Note for business users:
This site was written primarily for home users. If you wish to use this on your corporate PC, I urge you to check with your IT department to see what their policies on this are, if they have any. Also, by changing your Hosts file, you need to be sure you are not deleting any entries in the existing Hosts file that may be necessary for your PC to work properly on the company network. Some entries may be in your Hosts file that are needed for your computer to use company resources. DO NOT remove any entries in the Hosts file or change it without contacting your IT department.
Note for all users:
This method has been shown to work properly on the majority of users' PC's. I can not, unfortunately, guarantee that it will work on all PC's. I hope that it will work for you, but I must urge you to make backups of your system before you try anything new to prevent the loss of your data. If you have further questions, please see the FAQ section, which will be updated as often as new questions come up and can be entered.
Note for Linux/Unix users:
Also, this Hosts file uses the same format as the BSD Unix version 4.3 Hosts file, and so you should be able to use it without many modifications if you run an Unix or Linux system. The file would go into your /etc/hosts directory in this case.
Note about browsing speed for Netscape users:
Netscape takes longer than Microsoft's Internet Explorer to accept that it will not be getting an image from the ad servers you have blocked using the Hosts file. This means that Netscape will pause longer before it loads the page, because it is expecting something to come from the ad server. Also, Netscape would expect something to come from any server you choose to block in the Hosts file.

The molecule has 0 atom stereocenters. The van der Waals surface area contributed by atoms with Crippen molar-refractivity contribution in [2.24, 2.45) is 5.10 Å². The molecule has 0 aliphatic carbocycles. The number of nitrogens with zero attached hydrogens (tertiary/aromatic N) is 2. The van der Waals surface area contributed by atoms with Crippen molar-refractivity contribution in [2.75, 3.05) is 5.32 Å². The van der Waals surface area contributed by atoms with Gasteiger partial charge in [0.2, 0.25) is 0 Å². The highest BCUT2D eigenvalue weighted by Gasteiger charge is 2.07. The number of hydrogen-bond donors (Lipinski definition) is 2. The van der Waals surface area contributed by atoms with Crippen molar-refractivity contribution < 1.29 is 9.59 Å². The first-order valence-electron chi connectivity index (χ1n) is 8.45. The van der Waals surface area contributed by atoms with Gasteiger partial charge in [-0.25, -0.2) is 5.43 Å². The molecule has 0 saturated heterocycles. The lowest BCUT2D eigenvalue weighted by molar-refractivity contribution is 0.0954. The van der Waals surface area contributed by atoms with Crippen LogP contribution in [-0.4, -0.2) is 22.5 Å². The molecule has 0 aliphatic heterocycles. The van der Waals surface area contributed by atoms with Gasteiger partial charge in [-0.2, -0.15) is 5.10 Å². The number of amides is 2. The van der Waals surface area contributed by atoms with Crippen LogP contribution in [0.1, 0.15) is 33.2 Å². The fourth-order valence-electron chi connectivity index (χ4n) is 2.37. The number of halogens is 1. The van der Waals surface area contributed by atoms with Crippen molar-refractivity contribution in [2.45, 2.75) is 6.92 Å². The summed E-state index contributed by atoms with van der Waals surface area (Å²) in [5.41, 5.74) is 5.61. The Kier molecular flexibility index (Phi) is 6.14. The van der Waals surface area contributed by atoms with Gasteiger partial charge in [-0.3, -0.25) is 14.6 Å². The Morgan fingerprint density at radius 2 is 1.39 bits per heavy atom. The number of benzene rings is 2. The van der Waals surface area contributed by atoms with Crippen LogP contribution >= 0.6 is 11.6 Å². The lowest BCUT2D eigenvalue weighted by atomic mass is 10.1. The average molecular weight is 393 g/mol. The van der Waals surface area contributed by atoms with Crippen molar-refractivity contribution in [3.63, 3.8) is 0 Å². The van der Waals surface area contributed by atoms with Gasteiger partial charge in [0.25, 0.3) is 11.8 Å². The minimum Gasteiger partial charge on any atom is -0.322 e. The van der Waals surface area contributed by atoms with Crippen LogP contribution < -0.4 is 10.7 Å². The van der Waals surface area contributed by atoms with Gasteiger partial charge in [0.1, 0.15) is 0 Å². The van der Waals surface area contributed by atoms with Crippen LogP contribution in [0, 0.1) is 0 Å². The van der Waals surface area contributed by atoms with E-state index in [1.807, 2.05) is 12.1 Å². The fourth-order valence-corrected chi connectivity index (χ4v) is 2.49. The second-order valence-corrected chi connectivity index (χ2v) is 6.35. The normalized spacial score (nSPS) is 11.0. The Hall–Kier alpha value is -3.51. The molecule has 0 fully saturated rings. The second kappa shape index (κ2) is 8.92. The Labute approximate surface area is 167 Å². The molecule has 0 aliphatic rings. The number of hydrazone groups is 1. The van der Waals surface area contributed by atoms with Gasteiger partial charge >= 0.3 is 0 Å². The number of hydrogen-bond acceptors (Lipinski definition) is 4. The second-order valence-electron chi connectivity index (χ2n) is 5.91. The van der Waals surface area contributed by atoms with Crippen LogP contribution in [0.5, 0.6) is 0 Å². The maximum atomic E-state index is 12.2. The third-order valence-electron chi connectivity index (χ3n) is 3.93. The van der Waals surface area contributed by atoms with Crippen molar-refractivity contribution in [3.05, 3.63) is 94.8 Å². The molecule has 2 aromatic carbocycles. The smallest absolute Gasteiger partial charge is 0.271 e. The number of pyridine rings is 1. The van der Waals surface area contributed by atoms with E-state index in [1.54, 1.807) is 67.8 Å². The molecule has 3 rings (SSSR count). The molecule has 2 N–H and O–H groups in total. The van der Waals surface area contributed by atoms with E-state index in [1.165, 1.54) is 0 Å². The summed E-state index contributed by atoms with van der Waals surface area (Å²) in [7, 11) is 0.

To remedy the Netscape speed problem, I suggest that you run the eDexter progam provided on this site. eDexter will send images of its own from the hard drive in order to make the browser think it received the ad or other item it was looking for from the site you blocked. This will make the pages load much faster and you still won't be communicating with the blocked servers. Read more about eDexter and how it works on the eDexter page and in the FAQ.
Note for your consideration:
The hosts.txt files are provided as examples. I do not wish to imply that you should block all of the servers in that list. Whether you block those servers or not is a personal choice, but the example file is provided as a way for you to see what servers are out there that you could block if you wanted to. You may then decide to block all of them, some of them, or none of them - but the choice is strictly up to you. Also, not every ad server on the Internet is in the list, and so you may want to add your own to the list, or remove some from the list that you want to see ads from. Again, this list is an example file from Stephen Martin's site, and you can use it however you see fit.
If you want to unblock any or all servers on the list, simply remove them from the list. To remove ad servers from the list, open the list in Notepad and delete the lines pertaining to the servers that you do not want blocked.
If you want to use the Hosts file with your own list entirely, then download this file and follow the instructions in it.
One final note for those concerned with their privacy:
Just to reiterate, if a server is not in your Hosts file, nothing from it will be blocked and it may still try to profile you, send cookies, etc. If you discover a server that is doing this and is not in your Hosts file, you may add an entry for that server yourself to block communication with it. The Hosts file is one quite good method to help secure your privacy, but it is only one of many steps you should take if you desire total Internet privacy. To see more about privacy concerns, I recommend that you visit Privacy.net and take further steps to secure your privacy in addition to the Hosts file.